B-29 Enola Gay Military Aircraft Model
B-29 Enola Gay Military Aircraft Model Excellent Craftsmanship!
Our master craftsmen, working from three-dimensional drawings, handcraft each model from either the finest Philippine mahogany or state-of-the-art composite.
Each model is shaped with remarkable precision and attention to detail. Several stages of fine sanding, between primer coats, produce a smooth finish ready for final painting.
Talented artists using ultra-fine brushes and decals, paint the nose art, stripes and markings. A final coat of clear polyurethane provides lasting protection and brilliance.
- 1/72 scale model
- Wing Span: 23.75 inches
- Length: 17 inches
- Makes a GREAT gift!
- Many different models to choose from
- Hand made from fine Philippine mahogany or state-of-the-art composite
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This collectible B-29 represents one of the most famous aircraft in history – the “Enola Gay,” the Boeing B-29 Superfortress that dropped the atomic bomb on Hiroshima and helped speed the end of World War II. Painstakingly built from Philippine mahogany by our skilled craftsmen with a wealth of detail, this 1/72-scale model B-29 makes a great gift for any aviation enthusiast or history buff.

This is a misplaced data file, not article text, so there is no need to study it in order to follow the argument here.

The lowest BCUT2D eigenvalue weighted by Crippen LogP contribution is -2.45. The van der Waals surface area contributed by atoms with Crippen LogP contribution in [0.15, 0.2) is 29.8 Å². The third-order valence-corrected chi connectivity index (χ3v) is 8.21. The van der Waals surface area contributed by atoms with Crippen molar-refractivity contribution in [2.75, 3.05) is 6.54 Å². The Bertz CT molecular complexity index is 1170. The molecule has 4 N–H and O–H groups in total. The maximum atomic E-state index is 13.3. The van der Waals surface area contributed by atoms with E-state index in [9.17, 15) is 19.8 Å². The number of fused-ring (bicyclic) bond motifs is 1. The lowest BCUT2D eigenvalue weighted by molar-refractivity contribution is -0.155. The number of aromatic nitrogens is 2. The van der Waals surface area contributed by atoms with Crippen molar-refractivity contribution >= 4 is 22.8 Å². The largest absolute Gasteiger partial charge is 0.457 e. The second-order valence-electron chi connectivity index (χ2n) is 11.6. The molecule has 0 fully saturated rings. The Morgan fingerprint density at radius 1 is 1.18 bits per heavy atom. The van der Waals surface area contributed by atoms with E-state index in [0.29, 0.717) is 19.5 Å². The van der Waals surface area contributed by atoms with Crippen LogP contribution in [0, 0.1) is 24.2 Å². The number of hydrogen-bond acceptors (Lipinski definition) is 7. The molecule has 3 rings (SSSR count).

The Enola Gay, assigned to the 393rd Bombardment Squadron of the 509th Composite Group, was one of 15 B-29s specially modified to carry nuclear weapons. Built under license by the Glenn L. Martin Company in Bellevue, Nebraska, B-29 number 44-86292 was personally selected off the assembly line by Col. Paul Tibbets on May 9, 1945.
Tibbets, commander of the 509th Composite Group, had gathered top pilots, crews and maintenance personnel in Wendover, Utah to train for a top-secret mission. Under tight security, crews learned to drop a single bomb before pulling away in a 155-degree diving turn. The crews were not told about the nature of their mission – and questions were not welcome.